Modern electronics rely on conducting materials that exhibit metallic properties. A typical modern-day computer represents information in these materials using a binary number system of discrete bits, represented as either 0 and 1. A quantum computer uses a sequence of quantum bits, or qubits. It’s this leap that is envisioned to make quantum computers so incredibly powerful.
In addition to its charge, an electron also has a so-called spin, which generates a magnetic field. The spin can be used as a qubit. The electron spin states therefore need to be robust against decoherence – a quantum mechanism which results in the loss of information. The electron spin lifetimes (i.e. the time before the spin information decoheres) are affected by lattice vibrations in a material and neighbouring magnetic interactions.
Archer is using a unique carbon nanomaterial for the development of its qubit devices. These devices rely on the spin of electrons for logic operations. So it is critical to develop accurate models simulating the electronic properties of Archer’s qubit material for the successful development of the 12CQ chip.
This synthetic carbon nanomaterial is categorised as a ‘carbon nano-onion’ due to the resemblance of the materials’ nanostructure with a multitude of concentric shells.
Archer worked with researchers at EPFL to model and simulate the unique carbon nano-onion structure on an atomic level. The collaboration involved access to one of Europe’s most powerful supercomputing clusters, the Piz Daint, to perform some of the calculations.
We employed a fast, approximate quantum mechanical simulation methodology that allowed us to consider tens of thousands of atoms in various carbon nanomaterial structures, with a focus on disorder and defects that contribute to electron delocalisation. Different material models were developed to explore the effects of a wide variety of structural parameters with increasing degree of disorder and complexity.
During the discovery process, we first defined the initial atom structure of the carbon nano-onions, and using Density Functional Theory, we calculated the electronic properties of this initial model. DFT is a quantum-mechanical computational method used to model the electronic structure of atoms, molecules, and materials. It relies on the concept that the behaviour of electrons in a system can be described by a mathematical function called the electron density. This density function can be used to calculate various electronic properties of the system, such as its energy and charge distribution. It is this charge distribution, i.e. how far within the material the electrons are effectively spread out, that determines whether a material is metallic or an insulator.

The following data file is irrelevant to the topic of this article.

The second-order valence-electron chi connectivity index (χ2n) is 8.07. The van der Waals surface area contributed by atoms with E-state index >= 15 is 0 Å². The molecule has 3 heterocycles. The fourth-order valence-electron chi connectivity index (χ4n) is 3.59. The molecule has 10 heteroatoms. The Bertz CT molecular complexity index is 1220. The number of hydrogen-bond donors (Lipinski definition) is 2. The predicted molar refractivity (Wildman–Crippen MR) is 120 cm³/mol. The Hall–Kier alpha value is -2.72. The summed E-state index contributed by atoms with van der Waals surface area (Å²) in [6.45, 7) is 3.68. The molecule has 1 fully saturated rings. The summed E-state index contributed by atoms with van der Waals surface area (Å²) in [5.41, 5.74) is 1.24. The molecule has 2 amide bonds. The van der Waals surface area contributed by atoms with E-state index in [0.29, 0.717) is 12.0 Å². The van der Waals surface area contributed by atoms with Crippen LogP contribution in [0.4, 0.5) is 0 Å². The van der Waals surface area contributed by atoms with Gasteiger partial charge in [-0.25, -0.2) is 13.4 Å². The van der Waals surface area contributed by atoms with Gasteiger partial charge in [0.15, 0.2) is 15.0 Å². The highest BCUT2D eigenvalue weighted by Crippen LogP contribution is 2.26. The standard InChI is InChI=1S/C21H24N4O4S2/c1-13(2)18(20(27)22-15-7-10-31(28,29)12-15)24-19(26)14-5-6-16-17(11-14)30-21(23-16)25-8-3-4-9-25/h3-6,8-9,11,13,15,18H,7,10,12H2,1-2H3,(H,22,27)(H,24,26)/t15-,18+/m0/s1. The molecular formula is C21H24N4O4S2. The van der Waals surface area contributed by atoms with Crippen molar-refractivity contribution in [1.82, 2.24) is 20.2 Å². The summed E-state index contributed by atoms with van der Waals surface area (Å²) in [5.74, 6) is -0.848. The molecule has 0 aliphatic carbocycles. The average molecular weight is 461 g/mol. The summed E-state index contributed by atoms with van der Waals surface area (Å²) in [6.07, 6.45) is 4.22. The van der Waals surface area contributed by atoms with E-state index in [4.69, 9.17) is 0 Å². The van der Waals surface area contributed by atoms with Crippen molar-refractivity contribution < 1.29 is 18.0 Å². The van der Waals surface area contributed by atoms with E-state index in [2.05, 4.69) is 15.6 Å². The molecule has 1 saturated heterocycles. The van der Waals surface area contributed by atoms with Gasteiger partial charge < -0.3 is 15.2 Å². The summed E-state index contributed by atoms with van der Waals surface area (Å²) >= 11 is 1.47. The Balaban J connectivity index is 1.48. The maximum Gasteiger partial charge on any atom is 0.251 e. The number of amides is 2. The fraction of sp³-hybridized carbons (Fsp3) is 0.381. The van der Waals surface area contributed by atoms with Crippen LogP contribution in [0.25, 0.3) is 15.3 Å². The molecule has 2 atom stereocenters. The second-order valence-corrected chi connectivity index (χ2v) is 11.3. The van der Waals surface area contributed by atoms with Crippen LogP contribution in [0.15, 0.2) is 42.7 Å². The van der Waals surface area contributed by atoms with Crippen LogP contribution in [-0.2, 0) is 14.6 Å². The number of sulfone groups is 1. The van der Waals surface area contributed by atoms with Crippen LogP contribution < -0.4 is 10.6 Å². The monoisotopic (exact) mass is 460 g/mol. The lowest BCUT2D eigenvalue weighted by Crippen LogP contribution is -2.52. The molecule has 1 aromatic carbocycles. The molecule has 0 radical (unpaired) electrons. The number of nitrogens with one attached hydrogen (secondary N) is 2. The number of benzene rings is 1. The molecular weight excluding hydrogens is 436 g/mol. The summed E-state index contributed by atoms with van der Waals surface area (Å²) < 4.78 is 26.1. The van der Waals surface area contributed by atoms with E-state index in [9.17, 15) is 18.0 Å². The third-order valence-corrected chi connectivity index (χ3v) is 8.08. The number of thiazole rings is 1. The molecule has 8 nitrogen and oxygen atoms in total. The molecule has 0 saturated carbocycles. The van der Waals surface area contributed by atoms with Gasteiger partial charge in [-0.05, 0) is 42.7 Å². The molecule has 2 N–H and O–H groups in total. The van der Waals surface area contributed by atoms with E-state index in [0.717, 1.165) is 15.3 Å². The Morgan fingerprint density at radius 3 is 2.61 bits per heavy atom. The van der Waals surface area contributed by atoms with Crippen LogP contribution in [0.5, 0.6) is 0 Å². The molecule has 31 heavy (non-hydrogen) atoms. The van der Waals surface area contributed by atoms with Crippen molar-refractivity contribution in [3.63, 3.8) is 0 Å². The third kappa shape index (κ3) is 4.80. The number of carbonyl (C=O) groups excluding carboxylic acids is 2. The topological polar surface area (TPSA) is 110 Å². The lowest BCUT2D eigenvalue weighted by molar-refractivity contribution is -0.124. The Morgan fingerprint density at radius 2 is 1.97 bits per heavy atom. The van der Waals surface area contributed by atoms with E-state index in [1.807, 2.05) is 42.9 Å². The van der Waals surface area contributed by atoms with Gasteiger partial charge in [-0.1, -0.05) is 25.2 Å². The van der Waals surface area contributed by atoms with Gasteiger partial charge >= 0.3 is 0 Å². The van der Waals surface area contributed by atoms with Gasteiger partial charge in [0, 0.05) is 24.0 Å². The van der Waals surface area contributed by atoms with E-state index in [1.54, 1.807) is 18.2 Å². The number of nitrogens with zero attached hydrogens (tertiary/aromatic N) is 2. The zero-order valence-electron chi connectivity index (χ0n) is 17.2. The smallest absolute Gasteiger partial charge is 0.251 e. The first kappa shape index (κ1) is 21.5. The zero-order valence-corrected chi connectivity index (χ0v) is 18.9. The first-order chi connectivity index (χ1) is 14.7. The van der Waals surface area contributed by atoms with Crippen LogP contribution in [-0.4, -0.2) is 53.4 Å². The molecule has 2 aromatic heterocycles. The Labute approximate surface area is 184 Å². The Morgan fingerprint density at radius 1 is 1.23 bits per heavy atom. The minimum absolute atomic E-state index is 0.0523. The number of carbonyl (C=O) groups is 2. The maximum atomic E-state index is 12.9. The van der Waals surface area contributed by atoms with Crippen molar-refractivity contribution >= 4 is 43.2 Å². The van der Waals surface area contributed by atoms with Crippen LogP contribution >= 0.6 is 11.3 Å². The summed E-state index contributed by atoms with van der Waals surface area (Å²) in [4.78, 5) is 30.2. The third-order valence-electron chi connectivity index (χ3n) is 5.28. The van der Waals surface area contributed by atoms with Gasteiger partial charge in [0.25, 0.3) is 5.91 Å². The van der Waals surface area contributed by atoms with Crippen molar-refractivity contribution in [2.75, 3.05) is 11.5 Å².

The carbon nano-onion structures represented and calculated using DFT contained a few thousand atoms. These early calculations gave the first theoretical evidence for the metallic nature experimentally observed in the carbon nano-onions.
With the initial DFT models, we advanced to using molecular dynamics simulations that included successive details gathered during experimentation. A more representative structure of the carbon nano-onions containing details of the ‘edges’ of constituent graphene flakes that make up the material was derived. This required the deployment of an advanced Density Functional Tight Binding (DFTB) computational methods and model. DFTB allowed an order of magnitude increase in the number of atoms that could be used in the calculations, resulting in the most realistic computational models of the carbon nano-onions to date.
The full research paper by Archer and EPFL has been published in this month’s issue of Carbon: https://doi.org/10.1016/j.carbon.2023.03.056
Kristiāns Čerņevičs, Martin Fuechsle, Matthew Broome, Mohammad Choucair, Oleg V. Yazyev. Origin of metallic-like behavior in disordered carbon nano-onions. Carbon, Volume 208, Pages 303-310, (2023).
Designed by Aaron Knight.